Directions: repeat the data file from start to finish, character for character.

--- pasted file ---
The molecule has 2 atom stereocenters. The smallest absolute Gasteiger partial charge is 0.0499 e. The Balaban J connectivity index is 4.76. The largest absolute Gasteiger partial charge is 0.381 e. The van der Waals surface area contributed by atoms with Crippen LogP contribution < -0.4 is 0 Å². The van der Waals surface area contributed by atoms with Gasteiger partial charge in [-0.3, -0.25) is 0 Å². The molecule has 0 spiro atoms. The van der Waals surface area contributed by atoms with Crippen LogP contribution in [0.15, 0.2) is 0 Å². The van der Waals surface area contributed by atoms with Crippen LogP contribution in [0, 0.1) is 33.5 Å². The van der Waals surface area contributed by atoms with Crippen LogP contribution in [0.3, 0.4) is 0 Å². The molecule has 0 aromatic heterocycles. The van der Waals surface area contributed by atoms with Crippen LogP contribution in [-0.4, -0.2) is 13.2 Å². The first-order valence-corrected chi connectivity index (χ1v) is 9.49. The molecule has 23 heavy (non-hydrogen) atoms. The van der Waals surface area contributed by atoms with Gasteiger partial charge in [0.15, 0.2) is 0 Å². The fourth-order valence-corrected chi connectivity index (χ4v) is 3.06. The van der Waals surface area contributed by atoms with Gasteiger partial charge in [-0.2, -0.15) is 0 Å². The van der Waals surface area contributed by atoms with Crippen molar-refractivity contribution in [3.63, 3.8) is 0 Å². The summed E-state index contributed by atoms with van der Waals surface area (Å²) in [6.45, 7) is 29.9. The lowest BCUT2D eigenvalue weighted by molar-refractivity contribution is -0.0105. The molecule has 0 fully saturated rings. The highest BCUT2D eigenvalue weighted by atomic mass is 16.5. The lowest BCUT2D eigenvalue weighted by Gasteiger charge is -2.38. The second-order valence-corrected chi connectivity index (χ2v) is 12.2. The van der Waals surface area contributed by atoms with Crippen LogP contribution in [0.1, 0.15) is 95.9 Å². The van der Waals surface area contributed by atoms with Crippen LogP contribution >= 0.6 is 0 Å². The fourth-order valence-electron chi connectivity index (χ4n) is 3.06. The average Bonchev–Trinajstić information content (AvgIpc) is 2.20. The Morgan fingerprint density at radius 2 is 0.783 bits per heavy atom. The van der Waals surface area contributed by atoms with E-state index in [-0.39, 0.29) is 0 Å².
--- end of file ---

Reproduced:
The molecule has 2 atom stereocenters. The smallest absolute Gasteiger partial charge is 0.0499 e. The Balaban J connectivity index is 4.76. The largest absolute Gasteiger partial charge is 0.381 e. The van der Waals surface area contributed by atoms with Crippen LogP contribution < -0.4 is 0 Å². The van der Waals surface area contributed by atoms with Gasteiger partial charge in [-0.3, -0.25) is 0 Å². The molecule has 0 spiro atoms. The van der Waals surface area contributed by atoms with Crippen LogP contribution in [0.15, 0.2) is 0 Å². The van der Waals surface area contributed by atoms with Crippen LogP contribution in [0, 0.1) is 33.5 Å². The van der Waals surface area contributed by atoms with Crippen LogP contribution in [0.3, 0.4) is 0 Å². The molecule has 0 aromatic heterocycles. The van der Waals surface area contributed by atoms with Crippen LogP contribution in [-0.4, -0.2) is 13.2 Å². The first-order valence-corrected chi connectivity index (χ1v) is 9.49. The molecule has 23 heavy (non-hydrogen) atoms. The van der Waals surface area contributed by atoms with Gasteiger partial charge in [0.15, 0.2) is 0 Å². The fourth-order valence-corrected chi connectivity index (χ4v) is 3.06. The van der Waals surface area contributed by atoms with Gasteiger partial charge in [-0.2, -0.15) is 0 Å². The van der Waals surface area contributed by atoms with Crippen molar-refractivity contribution in [3.63, 3.8) is 0 Å². The summed E-state index contributed by atoms with van der Waals surface area (Å²) in [6.45, 7) is 29.9. The lowest BCUT2D eigenvalue weighted by molar-refractivity contribution is -0.0105. The molecule has 0 fully saturated rings. The highest BCUT2D eigenvalue weighted by atomic mass is 16.5. The lowest BCUT2D eigenvalue weighted by Gasteiger charge is -2.38. The second-order valence-corrected chi connectivity index (χ2v) is 12.2. The van der Waals surface area contributed by atoms with Crippen LogP contribution in [0.1, 0.15) is 95.9 Å². The van der Waals surface area contributed by atoms with Crippen LogP contribution >= 0.6 is 0 Å². The fourth-order valence-electron chi connectivity index (χ4n) is 3.06. The average Bonchev–Trinajstić information content (AvgIpc) is 2.20. The Morgan fingerprint density at radius 2 is 0.783 bits per heavy atom. The van der Waals surface area contributed by atoms with E-state index in [-0.39, 0.29) is 0 Å².